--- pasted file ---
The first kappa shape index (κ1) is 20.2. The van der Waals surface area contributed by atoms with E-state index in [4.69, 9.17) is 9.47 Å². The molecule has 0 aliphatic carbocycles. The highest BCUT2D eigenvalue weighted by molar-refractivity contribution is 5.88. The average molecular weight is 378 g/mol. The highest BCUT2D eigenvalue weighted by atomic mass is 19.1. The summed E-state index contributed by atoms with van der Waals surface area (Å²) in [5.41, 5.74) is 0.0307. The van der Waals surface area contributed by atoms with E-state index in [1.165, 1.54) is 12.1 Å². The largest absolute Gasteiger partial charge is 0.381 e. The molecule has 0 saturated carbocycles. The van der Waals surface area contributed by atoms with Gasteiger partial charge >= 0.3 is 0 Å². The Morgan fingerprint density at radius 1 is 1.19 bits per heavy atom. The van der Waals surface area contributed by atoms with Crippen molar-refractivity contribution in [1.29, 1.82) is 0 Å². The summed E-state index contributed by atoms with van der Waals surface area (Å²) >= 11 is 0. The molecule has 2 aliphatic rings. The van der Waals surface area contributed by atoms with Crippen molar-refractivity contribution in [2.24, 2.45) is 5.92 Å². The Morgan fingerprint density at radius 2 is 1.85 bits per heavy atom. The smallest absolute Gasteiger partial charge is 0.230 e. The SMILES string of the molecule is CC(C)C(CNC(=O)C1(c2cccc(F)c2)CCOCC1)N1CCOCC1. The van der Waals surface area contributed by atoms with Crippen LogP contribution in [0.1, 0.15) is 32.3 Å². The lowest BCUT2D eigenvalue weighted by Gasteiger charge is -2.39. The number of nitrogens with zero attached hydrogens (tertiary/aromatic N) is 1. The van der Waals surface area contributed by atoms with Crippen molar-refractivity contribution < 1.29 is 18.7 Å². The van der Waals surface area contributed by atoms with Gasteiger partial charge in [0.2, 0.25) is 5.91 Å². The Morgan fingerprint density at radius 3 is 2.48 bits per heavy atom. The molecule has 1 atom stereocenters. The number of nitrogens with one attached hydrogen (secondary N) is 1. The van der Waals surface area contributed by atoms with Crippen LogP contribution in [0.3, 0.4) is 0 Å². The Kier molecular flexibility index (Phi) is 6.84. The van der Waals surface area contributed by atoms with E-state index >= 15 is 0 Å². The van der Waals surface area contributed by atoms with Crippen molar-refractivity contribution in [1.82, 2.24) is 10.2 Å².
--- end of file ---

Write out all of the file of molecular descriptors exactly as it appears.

The first kappa shape index (κ1) is 20.2. The van der Waals surface area contributed by atoms with E-state index in [4.69, 9.17) is 9.47 Å². The molecule has 0 aliphatic carbocycles. The highest BCUT2D eigenvalue weighted by molar-refractivity contribution is 5.88. The average molecular weight is 378 g/mol. The highest BCUT2D eigenvalue weighted by atomic mass is 19.1. The summed E-state index contributed by atoms with van der Waals surface area (Å²) in [5.41, 5.74) is 0.0307. The van der Waals surface area contributed by atoms with E-state index in [1.165, 1.54) is 12.1 Å². The largest absolute Gasteiger partial charge is 0.381 e. The molecule has 0 saturated carbocycles. The van der Waals surface area contributed by atoms with Gasteiger partial charge >= 0.3 is 0 Å². The Morgan fingerprint density at radius 1 is 1.19 bits per heavy atom. The van der Waals surface area contributed by atoms with Crippen molar-refractivity contribution in [1.29, 1.82) is 0 Å². The summed E-state index contributed by atoms with van der Waals surface area (Å²) >= 11 is 0. The molecule has 2 aliphatic rings. The van der Waals surface area contributed by atoms with Crippen molar-refractivity contribution in [2.24, 2.45) is 5.92 Å². The Morgan fingerprint density at radius 2 is 1.85 bits per heavy atom. The smallest absolute Gasteiger partial charge is 0.230 e. The SMILES string of the molecule is CC(C)C(CNC(=O)C1(c2cccc(F)c2)CCOCC1)N1CCOCC1. The van der Waals surface area contributed by atoms with Crippen LogP contribution in [0.1, 0.15) is 32.3 Å². The lowest BCUT2D eigenvalue weighted by Gasteiger charge is -2.39. The number of nitrogens with zero attached hydrogens (tertiary/aromatic N) is 1. The van der Waals surface area contributed by atoms with Crippen molar-refractivity contribution < 1.29 is 18.7 Å². The van der Waals surface area contributed by atoms with Gasteiger partial charge in [0.2, 0.25) is 5.91 Å². The Morgan fingerprint density at radius 3 is 2.48 bits per heavy atom. The molecule has 1 atom stereocenters. The number of nitrogens with one attached hydrogen (secondary N) is 1. The van der Waals surface area contributed by atoms with Crippen LogP contribution in [0.3, 0.4) is 0 Å². The Kier molecular flexibility index (Phi) is 6.84. The van der Waals surface area contributed by atoms with E-state index >= 15 is 0 Å². The van der Waals surface area contributed by atoms with Crippen molar-refractivity contribution in [1.82, 2.24) is 10.2 Å².